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Driving in the holidays

You will need to take extra care when travelling in holiday periods because of increased traffic volumes, congestion, tiredness and people driving in unfamiliar environments. Being courteous, remembering to share the road with others and scheduling frequent breaks can help you keep your cool when driving during these times.

Follow these tips to ensure your travel is a safe and pleasurable experience for you and others on the road.

Why you need to be alert

  • There are more vehicles on the road – more vehicles means a higher risk of crashes.

  • Many people are driving on unfamiliar roads.

  • People are driving long hours and getting fatigued – often early morning or late evening.

  • Increased stress from factors such as heat, traffic jams, noisy children and general tiredness.

  • People on holiday may be less vigilant about road safety, eg speeding, driving when tired, not buckling up.

  • There’s more drink-driving during holiday periods.

What you can do to increase your safety

You can make a number of choices to increase your safety on your holiday journey. You need to give road use the attention and respect it deserves.

Plan ahead

  • Take time to make sure that you and your vehicle are safe before starting your journey.
  • Plan your travel to avoid the worst peak traffic periods when many highways become congested.
    Check our holiday journeys tool for predicted traffic(external link)
  • Allow plenty of time – make the journey part of the holiday.
  • Schedule regular rest stops.
  • Slow down, leave space and be patient through road-works sites.

Be alert to changes

Often during holiday periods, passing lanes are closed to help reduce congestion and prevent further delays where the traffic merges at the end of lanes. Sometimes alternative routes are suggested.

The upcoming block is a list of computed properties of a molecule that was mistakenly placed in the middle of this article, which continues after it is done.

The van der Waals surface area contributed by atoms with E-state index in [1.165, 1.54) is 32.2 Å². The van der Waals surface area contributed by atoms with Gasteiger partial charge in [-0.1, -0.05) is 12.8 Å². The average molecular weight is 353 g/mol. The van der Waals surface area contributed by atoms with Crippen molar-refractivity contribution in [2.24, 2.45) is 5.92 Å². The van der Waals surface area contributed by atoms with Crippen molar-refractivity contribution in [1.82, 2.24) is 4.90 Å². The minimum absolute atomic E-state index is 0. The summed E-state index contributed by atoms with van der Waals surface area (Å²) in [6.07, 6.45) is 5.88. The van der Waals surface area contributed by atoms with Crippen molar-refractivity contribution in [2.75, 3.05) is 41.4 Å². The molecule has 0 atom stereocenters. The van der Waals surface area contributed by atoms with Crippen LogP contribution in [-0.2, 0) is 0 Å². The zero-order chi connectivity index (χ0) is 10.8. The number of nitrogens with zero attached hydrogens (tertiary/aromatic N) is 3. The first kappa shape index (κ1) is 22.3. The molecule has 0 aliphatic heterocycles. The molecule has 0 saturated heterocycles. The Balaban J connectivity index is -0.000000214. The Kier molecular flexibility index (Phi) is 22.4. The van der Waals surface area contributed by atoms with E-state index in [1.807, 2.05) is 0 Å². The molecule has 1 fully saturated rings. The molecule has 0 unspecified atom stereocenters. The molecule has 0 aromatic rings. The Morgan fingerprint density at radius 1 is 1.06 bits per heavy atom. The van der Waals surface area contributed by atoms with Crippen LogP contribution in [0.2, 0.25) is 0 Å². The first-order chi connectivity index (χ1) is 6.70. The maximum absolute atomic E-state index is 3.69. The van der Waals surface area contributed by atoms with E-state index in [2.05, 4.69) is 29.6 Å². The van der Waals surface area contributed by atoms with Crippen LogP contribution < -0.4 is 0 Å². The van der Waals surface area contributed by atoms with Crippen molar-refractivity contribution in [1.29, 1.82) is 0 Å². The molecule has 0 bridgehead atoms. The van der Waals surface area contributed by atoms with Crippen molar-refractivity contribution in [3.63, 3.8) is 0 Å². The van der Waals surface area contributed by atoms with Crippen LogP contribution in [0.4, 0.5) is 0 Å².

Check our real-time updates on route changes, delays, closures and incidents(external link)

Drive to the conditions

‘Conditions’ doesn’t just mean the weather. It also includes:

  • the road you’re on
  • the traffic conditions
  • the speed (the speed limit and a ‘safe speed’ may differ)
  • road-works sites
  • you, for example are you tired or on medication that affects your driving
  • your vehicle and load.

Slow down through road-works

Most road-works are stopped during busy holiday travel periods to minimise disruption to your journey, but you still may encounter them.    

If you come across a road-works site please slow down to the temporary speed limit, leave space, avoid braking and be patient.

Check planned road works with our real time journey planner(external link)

Watch our video with advice for driving on freshly laid chip seal:

Watch out for fatigue

Long trips are tiring and fatigue can be deadly when you're driving. Driver fatigue was a factor in 54 road deaths and nearly 1000 injuries last year. Plan to get enough rest beforehand so that you drive fresh. You should plan in advance where you’ll take breaks on your trip.

Learn more about preventing and managing driver fatigue

Identify the safest routes

Some routes are safer than others. You need to know that roadside hazards such as trees, ditches, poles and narrow shoulders can increase risk. Intersections can be dangerous and so can busy roads without a median barrier. Armed with that knowledge you can adjust your driving to the conditions and take extra care on higher risk rural roads.

You can learn which routes are safer and which you may need to take more care on from the KiwiRAP website. This site rates the safety risks of different rural state highways by region.

KiwiRAP website(external link)

Before you travel